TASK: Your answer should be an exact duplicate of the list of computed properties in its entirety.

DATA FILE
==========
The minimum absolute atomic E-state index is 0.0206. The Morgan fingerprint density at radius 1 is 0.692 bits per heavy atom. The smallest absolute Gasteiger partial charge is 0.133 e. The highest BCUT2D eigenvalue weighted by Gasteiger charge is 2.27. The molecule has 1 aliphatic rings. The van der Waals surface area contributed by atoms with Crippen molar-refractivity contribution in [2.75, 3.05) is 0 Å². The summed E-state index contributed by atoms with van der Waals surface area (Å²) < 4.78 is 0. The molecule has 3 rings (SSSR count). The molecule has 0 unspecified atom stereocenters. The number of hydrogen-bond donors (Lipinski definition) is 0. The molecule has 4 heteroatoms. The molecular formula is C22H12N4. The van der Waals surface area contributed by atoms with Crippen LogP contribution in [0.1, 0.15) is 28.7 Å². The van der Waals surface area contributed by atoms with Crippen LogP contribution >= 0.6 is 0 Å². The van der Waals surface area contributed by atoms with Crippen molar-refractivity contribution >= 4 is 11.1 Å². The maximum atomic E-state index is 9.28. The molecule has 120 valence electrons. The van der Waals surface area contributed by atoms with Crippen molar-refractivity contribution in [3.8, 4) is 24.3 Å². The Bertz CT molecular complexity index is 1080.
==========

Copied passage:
The minimum absolute atomic E-state index is 0.0206. The Morgan fingerprint density at radius 1 is 0.692 bits per heavy atom. The smallest absolute Gasteiger partial charge is 0.133 e. The highest BCUT2D eigenvalue weighted by Gasteiger charge is 2.27. The molecule has 1 aliphatic rings. The van der Waals surface area contributed by atoms with Crippen molar-refractivity contribution in [2.75, 3.05) is 0 Å². The summed E-state index contributed by atoms with van der Waals surface area (Å²) < 4.78 is 0. The molecule has 3 rings (SSSR count). The molecule has 0 unspecified atom stereocenters. The number of hydrogen-bond donors (Lipinski definition) is 0. The molecule has 4 heteroatoms. The molecular formula is C22H12N4. The van der Waals surface area contributed by atoms with Crippen LogP contribution in [0.1, 0.15) is 28.7 Å². The van der Waals surface area contributed by atoms with Crippen LogP contribution >= 0.6 is 0 Å². The van der Waals surface area contributed by atoms with Crippen molar-refractivity contribution >= 4 is 11.1 Å². The maximum atomic E-state index is 9.28. The molecule has 120 valence electrons. The van der Waals surface area contributed by atoms with Crippen molar-refractivity contribution in [3.8, 4) is 24.3 Å². The Bertz CT molecular complexity index is 1080.